The CBd
Bonner, SMA, 109.

This drawing has another feature which may throw light on the amulet. Besas has upon his head a crown, called βασίλειον in the text, which looks like a narrow band; it is probably the edge of a flat-topped cap, with three ornaments rising from it. These ornaments are short uprights topped by a circle; they are like the “pins” on the head of the mummy, except that they are all vertical in relation to the base, not so set as to meet on the head in a downward pointing angle. The decoration on the head of the mummy on the London gem may be regarded as a crown, or it may be an inexact representation of the three water plants which are regularly seen on the head of the Nile god. In either case the use of such a decoration for a mummy would be explained by the identification of the dead person with Osiris, who is king of the dead, and is also often connected with the Nile and with moisture in general.24

The outer inscription of the reverse side is Φιλίππας γόνος Ἀντίπατρος κοιμᾶται,25 “Philippa's child Antipater sleeps.” The inner inscription is the same, to the last letter, as that on the obverse. Such fidelity to a copy is unusual on gem amulets. There is a short additional inscription which does not appear on the obverse, ἐγώ at the left of the mummy, ὁ ὤν at the right; the writing downward in both cases. These are the words of God to Moses (Exodus 3, 14), which the Authorized Version gives as “I am that I am.” Their presence here seems virtually equivalent to an invocation of Yahweh, the God of the Hebrews, a form of whose name, Ιαω, occurs on the inner of the two longer inscriptions.

When we compare the outer inscriptions of the two faces, we note first that the one on the obverse is a mere statement of a mythological tradition. Memnon, the hero of the Aithiopis, is the son of the dawn goddess Eos, here identified with Hemera, Day, and his death in battle with Achilles and the mourning of his mother were themes to which later miters often returned. But Antipater and Philippa, who take the places of Memnon and Hemera on the reverse, have names that were borne by many people, particularly since the time of the Macedonian supremacy. One can scarcely escape the conviction that this gem is actually an unusual sort of defixio. The person who made it, or had it made, proceeded upon a well-known principle of homoeopathic magic; as Memnon dead, so is Antipater to die. The vivid wish becomes a statement of actual fact, κοιμᾶται being present, all the more naturally because the mummy represents the victim as dead. This interpretation is borne out by the frequent occurrence of mummified figures on the lead curse tablets. Several of them are represented with head decorations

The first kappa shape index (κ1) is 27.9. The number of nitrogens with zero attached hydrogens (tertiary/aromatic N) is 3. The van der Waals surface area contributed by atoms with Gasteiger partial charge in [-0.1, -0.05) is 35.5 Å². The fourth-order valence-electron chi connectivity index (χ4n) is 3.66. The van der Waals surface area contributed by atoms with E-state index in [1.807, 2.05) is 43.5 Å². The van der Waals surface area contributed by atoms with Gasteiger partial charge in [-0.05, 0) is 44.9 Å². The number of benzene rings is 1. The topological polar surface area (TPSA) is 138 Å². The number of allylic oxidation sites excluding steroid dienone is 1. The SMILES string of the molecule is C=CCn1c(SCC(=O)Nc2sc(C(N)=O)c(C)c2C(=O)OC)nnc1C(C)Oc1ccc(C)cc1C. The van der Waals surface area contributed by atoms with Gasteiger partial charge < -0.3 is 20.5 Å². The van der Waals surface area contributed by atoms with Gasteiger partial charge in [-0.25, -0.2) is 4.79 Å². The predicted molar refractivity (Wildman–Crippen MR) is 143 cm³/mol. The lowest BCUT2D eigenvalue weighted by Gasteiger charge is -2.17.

24 Osiris probably derives this particular ornament from his identification with the Nile god api. It is true that the characteristic headdress of Iiapi, which is also the sign for water, usually represents five stalks, of which the outer two are represented as bent or broken. But sometimes only three are shown (Daressy, Statues, 38102). The material used would affect the style of rendering such objects. On coins the head ornament of the Nile god seems usually to be two lotus buds. Were it not for the probable Osirian character of the “pins” on the mummies of the London amulet, they might be considered as nails, which were so commonly used in a defixio. Some critics will doubtless prefer that explanation.

25 For the form Φιλίππας cf. Φιλίππαν on an inscription with a series of Latin names, CIG 5905.

Last modified: 2012-10-14 17:48:09